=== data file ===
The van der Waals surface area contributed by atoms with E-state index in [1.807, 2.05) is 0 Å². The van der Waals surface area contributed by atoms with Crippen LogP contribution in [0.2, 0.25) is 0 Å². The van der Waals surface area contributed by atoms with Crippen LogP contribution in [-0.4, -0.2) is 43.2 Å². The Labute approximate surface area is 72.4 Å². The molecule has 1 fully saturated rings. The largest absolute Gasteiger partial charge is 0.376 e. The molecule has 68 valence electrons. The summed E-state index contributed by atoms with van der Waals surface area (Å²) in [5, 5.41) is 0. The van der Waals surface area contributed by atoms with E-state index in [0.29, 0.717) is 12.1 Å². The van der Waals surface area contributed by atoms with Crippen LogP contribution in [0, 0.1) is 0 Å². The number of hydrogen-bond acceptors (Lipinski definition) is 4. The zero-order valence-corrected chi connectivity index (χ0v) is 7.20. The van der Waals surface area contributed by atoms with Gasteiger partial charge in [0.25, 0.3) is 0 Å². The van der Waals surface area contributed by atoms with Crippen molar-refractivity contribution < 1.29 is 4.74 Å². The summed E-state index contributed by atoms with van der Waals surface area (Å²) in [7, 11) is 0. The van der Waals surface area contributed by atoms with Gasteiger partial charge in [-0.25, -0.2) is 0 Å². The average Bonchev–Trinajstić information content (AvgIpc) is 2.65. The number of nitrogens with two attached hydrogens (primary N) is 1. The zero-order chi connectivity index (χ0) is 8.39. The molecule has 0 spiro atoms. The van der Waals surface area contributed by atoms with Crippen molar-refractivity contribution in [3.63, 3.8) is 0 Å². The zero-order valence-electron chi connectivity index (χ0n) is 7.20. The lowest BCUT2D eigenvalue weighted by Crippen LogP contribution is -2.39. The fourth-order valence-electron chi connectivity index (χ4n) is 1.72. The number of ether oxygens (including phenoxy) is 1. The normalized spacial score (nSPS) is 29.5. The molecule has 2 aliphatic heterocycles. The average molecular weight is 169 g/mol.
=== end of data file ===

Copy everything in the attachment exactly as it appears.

The van der Waals surface area contributed by atoms with E-state index in [1.807, 2.05) is 0 Å². The van der Waals surface area contributed by atoms with Crippen LogP contribution in [0.2, 0.25) is 0 Å². The van der Waals surface area contributed by atoms with Crippen LogP contribution in [-0.4, -0.2) is 43.2 Å². The Labute approximate surface area is 72.4 Å². The molecule has 1 fully saturated rings. The largest absolute Gasteiger partial charge is 0.376 e. The molecule has 68 valence electrons. The summed E-state index contributed by atoms with van der Waals surface area (Å²) in [5, 5.41) is 0. The van der Waals surface area contributed by atoms with E-state index in [0.29, 0.717) is 12.1 Å². The van der Waals surface area contributed by atoms with Crippen LogP contribution in [0, 0.1) is 0 Å². The number of hydrogen-bond acceptors (Lipinski definition) is 4. The zero-order valence-corrected chi connectivity index (χ0v) is 7.20. The van der Waals surface area contributed by atoms with Gasteiger partial charge in [0.25, 0.3) is 0 Å². The van der Waals surface area contributed by atoms with Crippen molar-refractivity contribution < 1.29 is 4.74 Å². The summed E-state index contributed by atoms with van der Waals surface area (Å²) in [7, 11) is 0. The van der Waals surface area contributed by atoms with Gasteiger partial charge in [-0.25, -0.2) is 0 Å². The average Bonchev–Trinajstić information content (AvgIpc) is 2.65. The number of nitrogens with two attached hydrogens (primary N) is 1. The zero-order chi connectivity index (χ0) is 8.39. The molecule has 0 spiro atoms. The van der Waals surface area contributed by atoms with Crippen molar-refractivity contribution in [3.63, 3.8) is 0 Å². The zero-order valence-electron chi connectivity index (χ0n) is 7.20. The lowest BCUT2D eigenvalue weighted by Crippen LogP contribution is -2.39. The fourth-order valence-electron chi connectivity index (χ4n) is 1.72. The number of ether oxygens (including phenoxy) is 1. The normalized spacial score (nSPS) is 29.5. The molecule has 2 aliphatic heterocycles. The average molecular weight is 169 g/mol.